How to watch: Understanding race-walking

Three Irish athletes take part in the 50-kilometre walk today

How to watch: Understanding race-walking

Mandatory Credit ©INPHO/Ian MacNicol

London 2012 bronze medallist Rob Heffernan, Brendan Boyce and Alex Wright are the only Irish athletes in action on Friday at the Olympic Games.

All three men are competing in the 50-kilometre walk. Wright has already competed at these Olympic Games where he finished 46th in the 20-kilometre race.

The longer distance is among the most gruelling of the Games, with the winner expected to complete the race in around three hours and 35 minutes. Race walking is one of the strictest disciplines in athletics, with posture and technique being as crucial as race speed.

Two basic rules cover the race that are crucial to all the competing athletes, and will be widely scrutinised by judges around the course in Brazil.

The first is that the athlete's back toe cannot move off  the ground until the heel of the front foot has touched. This rule is called "loss of contact".

The second rule states that the supporting leg must be straight from the point of contact with the ground and remain straightened until the body passes over it.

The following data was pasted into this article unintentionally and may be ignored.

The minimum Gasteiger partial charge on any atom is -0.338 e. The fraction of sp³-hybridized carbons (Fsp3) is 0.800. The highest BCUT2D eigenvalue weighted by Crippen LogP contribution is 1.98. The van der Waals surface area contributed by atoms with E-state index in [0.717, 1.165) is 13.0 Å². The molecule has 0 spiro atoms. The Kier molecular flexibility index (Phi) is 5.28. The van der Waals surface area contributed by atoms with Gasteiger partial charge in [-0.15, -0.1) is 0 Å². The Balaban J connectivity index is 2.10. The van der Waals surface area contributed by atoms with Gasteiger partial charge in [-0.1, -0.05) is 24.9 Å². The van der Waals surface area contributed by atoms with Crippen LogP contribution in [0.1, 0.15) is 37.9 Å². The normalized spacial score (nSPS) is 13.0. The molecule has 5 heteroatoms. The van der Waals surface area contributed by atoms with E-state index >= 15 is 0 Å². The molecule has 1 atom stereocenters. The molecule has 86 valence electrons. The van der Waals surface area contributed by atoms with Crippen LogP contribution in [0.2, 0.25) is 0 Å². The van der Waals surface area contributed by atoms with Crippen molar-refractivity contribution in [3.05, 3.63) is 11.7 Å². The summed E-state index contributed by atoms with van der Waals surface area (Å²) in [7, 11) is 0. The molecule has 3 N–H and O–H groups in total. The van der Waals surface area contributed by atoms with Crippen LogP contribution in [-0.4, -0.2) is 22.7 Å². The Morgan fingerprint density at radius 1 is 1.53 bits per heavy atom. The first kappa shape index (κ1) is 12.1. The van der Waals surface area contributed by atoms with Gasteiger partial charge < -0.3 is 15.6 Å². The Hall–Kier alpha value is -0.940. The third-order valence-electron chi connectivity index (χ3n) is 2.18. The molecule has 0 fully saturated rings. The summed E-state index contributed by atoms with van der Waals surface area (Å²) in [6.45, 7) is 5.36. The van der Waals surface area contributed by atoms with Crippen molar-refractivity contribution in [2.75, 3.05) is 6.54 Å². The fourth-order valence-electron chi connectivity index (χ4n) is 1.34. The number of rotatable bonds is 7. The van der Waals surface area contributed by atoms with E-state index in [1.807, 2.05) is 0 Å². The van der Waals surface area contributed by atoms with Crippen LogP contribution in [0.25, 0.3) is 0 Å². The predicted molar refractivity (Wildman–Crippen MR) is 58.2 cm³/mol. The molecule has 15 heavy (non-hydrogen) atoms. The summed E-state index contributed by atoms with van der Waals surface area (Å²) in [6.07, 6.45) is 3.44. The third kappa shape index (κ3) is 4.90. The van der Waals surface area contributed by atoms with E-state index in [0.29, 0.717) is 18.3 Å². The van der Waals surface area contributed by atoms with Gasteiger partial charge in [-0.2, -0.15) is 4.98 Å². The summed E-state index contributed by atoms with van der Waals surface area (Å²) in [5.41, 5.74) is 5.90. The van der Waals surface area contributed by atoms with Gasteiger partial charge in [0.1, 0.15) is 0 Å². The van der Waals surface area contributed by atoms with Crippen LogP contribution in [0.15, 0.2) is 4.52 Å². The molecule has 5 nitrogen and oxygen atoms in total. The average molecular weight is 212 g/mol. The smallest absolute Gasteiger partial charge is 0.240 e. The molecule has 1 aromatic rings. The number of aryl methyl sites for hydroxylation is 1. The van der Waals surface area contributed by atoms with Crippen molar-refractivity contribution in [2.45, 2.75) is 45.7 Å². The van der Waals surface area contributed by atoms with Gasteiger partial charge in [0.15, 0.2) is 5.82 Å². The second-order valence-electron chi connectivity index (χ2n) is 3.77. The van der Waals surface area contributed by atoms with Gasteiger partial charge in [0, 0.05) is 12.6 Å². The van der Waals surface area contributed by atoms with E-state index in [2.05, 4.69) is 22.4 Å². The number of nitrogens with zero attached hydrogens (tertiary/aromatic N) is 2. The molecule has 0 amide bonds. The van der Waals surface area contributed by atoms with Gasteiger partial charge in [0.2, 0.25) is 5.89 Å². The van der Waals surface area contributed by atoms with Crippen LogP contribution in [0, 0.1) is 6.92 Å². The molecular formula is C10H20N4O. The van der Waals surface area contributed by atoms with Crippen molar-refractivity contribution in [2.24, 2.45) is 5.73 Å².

These rules are maintained around the course by judges, but no technology is used to make the decisions. All calls are made with the naked eye.

Athletes in each race are allowed two red-cards (warnings). A third red-card results in disqualification for the walker involved.

The sport can be notoriously harsh with judges regularly disqualifying athletes for breaking the rules. The most famous incident came at the 2000 Olympic Games in Sydney when Australian Jane Saville was disqualified in the women's 20-kilometre walk while entering the stadium on the way to winning the race.

Savile's reaction was one of the most iconic moments of the Games.